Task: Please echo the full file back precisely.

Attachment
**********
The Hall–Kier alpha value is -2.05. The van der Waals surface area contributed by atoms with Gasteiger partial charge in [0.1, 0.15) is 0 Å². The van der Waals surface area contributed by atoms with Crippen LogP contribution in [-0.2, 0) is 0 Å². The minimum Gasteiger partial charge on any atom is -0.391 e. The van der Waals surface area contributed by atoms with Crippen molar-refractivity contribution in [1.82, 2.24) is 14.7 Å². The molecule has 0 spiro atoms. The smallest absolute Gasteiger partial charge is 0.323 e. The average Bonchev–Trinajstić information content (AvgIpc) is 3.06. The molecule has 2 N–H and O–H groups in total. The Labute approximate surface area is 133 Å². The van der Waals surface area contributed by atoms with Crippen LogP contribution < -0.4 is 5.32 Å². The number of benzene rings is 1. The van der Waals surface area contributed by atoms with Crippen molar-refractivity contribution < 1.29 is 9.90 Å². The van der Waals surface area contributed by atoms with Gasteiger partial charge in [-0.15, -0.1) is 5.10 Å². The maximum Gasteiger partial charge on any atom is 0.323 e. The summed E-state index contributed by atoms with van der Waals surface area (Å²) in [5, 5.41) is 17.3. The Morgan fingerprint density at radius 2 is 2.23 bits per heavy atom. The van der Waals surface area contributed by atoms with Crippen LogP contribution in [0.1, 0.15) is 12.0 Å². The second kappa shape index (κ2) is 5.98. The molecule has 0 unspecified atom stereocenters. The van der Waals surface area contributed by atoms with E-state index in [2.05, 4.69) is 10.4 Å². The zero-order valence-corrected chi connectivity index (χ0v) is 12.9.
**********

The Hall–Kier alpha value is -2.05. The van der Waals surface area contributed by atoms with Gasteiger partial charge in [0.1, 0.15) is 0 Å². The van der Waals surface area contributed by atoms with Crippen LogP contribution in [-0.2, 0) is 0 Å². The minimum Gasteiger partial charge on any atom is -0.391 e. The van der Waals surface area contributed by atoms with Crippen molar-refractivity contribution in [1.82, 2.24) is 14.7 Å². The molecule has 0 spiro atoms. The smallest absolute Gasteiger partial charge is 0.323 e. The average Bonchev–Trinajstić information content (AvgIpc) is 3.06. The molecule has 2 N–H and O–H groups in total. The Labute approximate surface area is 133 Å². The van der Waals surface area contributed by atoms with Crippen LogP contribution < -0.4 is 5.32 Å². The number of benzene rings is 1. The van der Waals surface area contributed by atoms with Crippen molar-refractivity contribution < 1.29 is 9.90 Å². The van der Waals surface area contributed by atoms with Gasteiger partial charge in [-0.15, -0.1) is 5.10 Å². The maximum Gasteiger partial charge on any atom is 0.323 e. The summed E-state index contributed by atoms with van der Waals surface area (Å²) in [5, 5.41) is 17.3. The Morgan fingerprint density at radius 2 is 2.23 bits per heavy atom. The van der Waals surface area contributed by atoms with Crippen LogP contribution in [0.1, 0.15) is 12.0 Å². The second kappa shape index (κ2) is 5.98. The molecule has 0 unspecified atom stereocenters. The van der Waals surface area contributed by atoms with E-state index in [2.05, 4.69) is 10.4 Å². The zero-order valence-corrected chi connectivity index (χ0v) is 12.9.